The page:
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Gloucestershire Business News

Government changes advice on return to the office

Employers in England will be given more discretion on whether to bring staff back into the office.

Prime Minister Boris Johnson announced the switch in government advice from August 1 as he outlined the relaxation of further coronavirus restrictions.

He said: "It is my strong and sincere hope that we will be able to review the outstanding restrictions and allow a more significant return to normality from November at the earliest - possibly in time for Christmas.

"Instead of government telling people to work from home, we are going to give employers more discretion, and ask them to make decisions about how their staff can work safely.

He said this could mean "continuing to work from home, which is one way of working safely and which has worked for many employers and employees".

He also announced an additional £3billion of funding fo the NHS in England and a flu vaccination programme.

Saying he was "hoping for the best and planning for the worst", Mr Johnson said people may use public transport.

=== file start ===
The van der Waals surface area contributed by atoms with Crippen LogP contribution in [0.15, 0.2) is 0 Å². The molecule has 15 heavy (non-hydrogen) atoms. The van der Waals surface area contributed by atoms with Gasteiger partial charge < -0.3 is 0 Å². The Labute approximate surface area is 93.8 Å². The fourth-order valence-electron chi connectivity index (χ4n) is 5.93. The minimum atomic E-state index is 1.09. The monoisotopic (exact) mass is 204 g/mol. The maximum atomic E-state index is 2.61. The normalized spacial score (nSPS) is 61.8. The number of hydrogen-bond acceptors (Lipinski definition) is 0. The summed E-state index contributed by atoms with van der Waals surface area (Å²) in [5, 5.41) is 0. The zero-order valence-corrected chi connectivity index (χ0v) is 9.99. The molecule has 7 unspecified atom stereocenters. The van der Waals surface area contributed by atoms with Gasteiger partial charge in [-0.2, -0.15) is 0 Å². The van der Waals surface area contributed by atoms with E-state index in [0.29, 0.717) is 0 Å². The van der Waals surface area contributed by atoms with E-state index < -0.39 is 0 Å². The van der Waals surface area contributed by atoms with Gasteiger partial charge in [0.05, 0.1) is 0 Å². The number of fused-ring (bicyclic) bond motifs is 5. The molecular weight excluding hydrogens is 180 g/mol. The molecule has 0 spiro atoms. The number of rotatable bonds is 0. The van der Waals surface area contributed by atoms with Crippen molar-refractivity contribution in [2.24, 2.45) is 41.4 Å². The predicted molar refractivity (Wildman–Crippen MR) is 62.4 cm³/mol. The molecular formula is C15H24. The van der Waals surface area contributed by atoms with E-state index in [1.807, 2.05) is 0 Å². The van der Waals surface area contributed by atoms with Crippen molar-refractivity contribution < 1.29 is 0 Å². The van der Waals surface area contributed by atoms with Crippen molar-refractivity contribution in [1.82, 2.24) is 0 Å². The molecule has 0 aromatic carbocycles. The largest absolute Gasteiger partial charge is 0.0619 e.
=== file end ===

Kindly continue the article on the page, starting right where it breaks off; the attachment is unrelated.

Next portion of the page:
Local authorities will have more powers from tomorrow to shut public spaces and close down events to enable smaller lockdowns to be put in place faster.

From August 1, close-contact services such as beauticians will be allowed to reopen along with bowling alleys, skating rinks and casinos.

Wedding receptions will also be able to restart for up to 30 people with the curtain going up on outdoor performances.

But soft play areas and nightclubs will remain closed.

Schools, nurseries and colleges will be open on a full-time basis from September while further changes are planned for October with plans able to return to sporting events and conferences and other events restarting in line with safety guidance.

Responding to the announcement, Federation of Small Businesses national chairman Mike Cherry called for help with the costs of returning to the office.

He said: "Millions of small firms are having to let staff go, cut back investment and cease hiring after months of disruption.

"Small firms are being tasked with consulting employees and putting the right measures in place to ensure a safe return to work.

"After weeks of little or no income, they will need help - both funding and advice - to make that happen. Small businesses want to do the right thing, and need support to do so."

He continued: "New powers for local authorities will need to be used sensibly, enabling policymakers to work closely with surrounding small firms to enact measures, and support, which work for specific areas.

"The Prime Minister should also recognise that - while most small businesses have been helped by emergency measures - many have not.

"We need to know how company directors and the newly self-employed, left stranded for more than 100 days, will be supported in future.

"Jobs are being lost. The Job Retention Bonus is welcome but funding from it won't manifest until next year. Small firms are having to reduce head counts now."

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